You head a department or run a business where everyone must pull their weight and then some. One employee does not. He reliably misses deadlines and produces poor quality work.

You've tried to give him feedback, but he always manages to avoid responsibility. He seems made of Teflon. Sometimes he tells long stories about how it wasn't his fault. Other times he blames you for singling him out. There was even one meeting where he started crying.

On the one hand, you're trying to reach challenging goals or break even in your business and can't afford someone who isn't fully performing. On the other hand, confrontation isn't fun, so you put off your meeting with him, thereby piling up even more feedback for when you eventually do meet.

This employee is smart and can be a real asset if you can figure out how to turn around his work habits. Start by understanding why your Teflon employee is deflecting your feedback. Then try a corresponding technique to provide that critical feedback.

1. Your Teflons don't care as much about the outcome as you do

They are more focused on other priorities or believe they'll be better rewarded by spending their time elsewhere. To defeat this mindset, connect your intent to something they do care about. For instance, if they care about working with an international client, point out that proofreading sloppy emails will help them improve their communication skills--which they will need to demonstrate before working across cultures.

2. They'd rather fess up than be told they messed up

Some people don't like being found out. In this case, after a key meeting or deliverable, ask them how they think they did: what worked well and what they could have done better. Sometimes your feedback won't be far from what they self-report, making your work a lot easier. Other times, your perceptions could be very different; if so, call that out first. Say something like "It's helpful for me to hear how things went from your perspective. I have a very different view that I'd also like to share."

3. They don't handle emotionally difficult conversations well in the moment

You know you have someone like this if they frequently cry or send you apologetic notes about their outbursts. To help them prepare to hear your criticism, tell them you have some difficult feedback and that you'd like to simply share the feedback and then end the meeting to give them space to process it. Follow up with another meeting in a couple of days.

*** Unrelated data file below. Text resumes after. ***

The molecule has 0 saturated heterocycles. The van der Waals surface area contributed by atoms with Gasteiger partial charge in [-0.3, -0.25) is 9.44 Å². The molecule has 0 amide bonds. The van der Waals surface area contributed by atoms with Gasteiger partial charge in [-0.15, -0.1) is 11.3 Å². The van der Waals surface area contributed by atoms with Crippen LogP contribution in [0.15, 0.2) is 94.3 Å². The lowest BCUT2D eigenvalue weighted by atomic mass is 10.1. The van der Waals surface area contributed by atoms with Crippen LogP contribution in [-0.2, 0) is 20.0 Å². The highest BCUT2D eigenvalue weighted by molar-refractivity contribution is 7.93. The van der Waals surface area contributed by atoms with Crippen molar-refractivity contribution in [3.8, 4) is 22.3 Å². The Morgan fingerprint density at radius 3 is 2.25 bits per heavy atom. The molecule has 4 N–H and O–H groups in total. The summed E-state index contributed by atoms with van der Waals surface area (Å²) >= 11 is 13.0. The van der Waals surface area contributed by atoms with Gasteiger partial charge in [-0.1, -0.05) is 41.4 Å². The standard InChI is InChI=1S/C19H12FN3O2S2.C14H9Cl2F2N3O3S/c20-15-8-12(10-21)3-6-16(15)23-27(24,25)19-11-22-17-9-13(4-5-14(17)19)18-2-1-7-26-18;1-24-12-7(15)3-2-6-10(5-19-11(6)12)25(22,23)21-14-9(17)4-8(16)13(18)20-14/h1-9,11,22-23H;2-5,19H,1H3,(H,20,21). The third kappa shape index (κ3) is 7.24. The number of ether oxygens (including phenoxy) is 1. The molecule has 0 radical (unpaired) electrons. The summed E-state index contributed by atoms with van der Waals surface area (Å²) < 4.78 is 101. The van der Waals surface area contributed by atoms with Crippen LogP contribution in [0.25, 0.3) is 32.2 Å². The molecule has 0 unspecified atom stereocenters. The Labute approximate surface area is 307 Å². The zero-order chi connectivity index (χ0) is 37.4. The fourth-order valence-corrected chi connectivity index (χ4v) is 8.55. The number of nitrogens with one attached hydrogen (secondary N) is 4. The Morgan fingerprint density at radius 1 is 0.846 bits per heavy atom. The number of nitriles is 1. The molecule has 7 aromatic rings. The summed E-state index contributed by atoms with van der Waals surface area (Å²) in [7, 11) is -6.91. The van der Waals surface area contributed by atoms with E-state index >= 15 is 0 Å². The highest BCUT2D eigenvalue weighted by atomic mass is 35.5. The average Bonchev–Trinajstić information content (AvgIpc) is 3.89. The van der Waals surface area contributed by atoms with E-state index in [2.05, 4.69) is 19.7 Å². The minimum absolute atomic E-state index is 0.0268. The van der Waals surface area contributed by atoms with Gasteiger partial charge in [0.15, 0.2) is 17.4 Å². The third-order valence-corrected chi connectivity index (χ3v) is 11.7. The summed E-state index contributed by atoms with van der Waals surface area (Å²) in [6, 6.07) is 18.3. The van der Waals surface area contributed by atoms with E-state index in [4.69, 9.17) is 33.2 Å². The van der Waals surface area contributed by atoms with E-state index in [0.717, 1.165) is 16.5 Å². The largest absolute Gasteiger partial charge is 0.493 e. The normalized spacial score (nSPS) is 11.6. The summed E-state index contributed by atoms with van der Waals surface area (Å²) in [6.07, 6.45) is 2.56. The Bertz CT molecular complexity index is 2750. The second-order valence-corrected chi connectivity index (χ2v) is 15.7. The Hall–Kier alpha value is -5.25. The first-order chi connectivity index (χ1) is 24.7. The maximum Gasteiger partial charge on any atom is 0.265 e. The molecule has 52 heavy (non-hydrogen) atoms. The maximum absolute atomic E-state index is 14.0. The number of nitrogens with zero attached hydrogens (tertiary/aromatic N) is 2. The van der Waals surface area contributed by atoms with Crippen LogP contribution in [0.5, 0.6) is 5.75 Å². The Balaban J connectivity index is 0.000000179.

4. They don't feel appreciated

Sometimes even your best employees might have some things they need to do better. However, when you point that out to them, they accuse you of being too tough on them, singling them out, or not appreciating them enough. In this case, consider how often you provide them with positive feedback. Research shows that in order for us to feel balanced, we need five positives for every negative. Make sure you aren't taking their strong performance for granted and are frequently seeking out opportunities to give them positive feedback.

5. They think your perception is different from the facts

Some employees will say the facts are different from what you see or that the way you've presented the data isn't fair. In that case, you can point out to them that their task might be simpler - perhaps they don't have to change their behavior, but simply change your perceptions. Regardless of whether your perceptions are accurate or not, be firm that the end result needs to look different.

6. They don't like how you provide feedback

Even though the feedback you want to provide your employee is about them, you might need to pay attention to some valuable feedback for you. Ask them how they feel about your approach. Try something like "What feedback do you have for me on how to have tough conversations with you? What can I do better so we can both leave these conversations with the same understanding and ensure you're clear and motivated to take action?"

If, after diagnosing why an employee is deflecting feedback and then taking appropriate measures to be heard, your employee still doesn't change their behavior, it's time to have a different conversation. This might be a point where you elevate your dialog to meta points that objectively list the type of feedback you've provided and what the person has or hasn't done. Outline what results need to change and by when. Then ask for help on how best to ensure the end results are met.

You love your job because you aspire to challenging goals. Delivering difficult feedback to someone who refutes it might not rank among the things you love about your job. But by taking the time to better understand what's behind your employee's behavior and then addressing it, you can all go back to what you love: producing results and making an impact.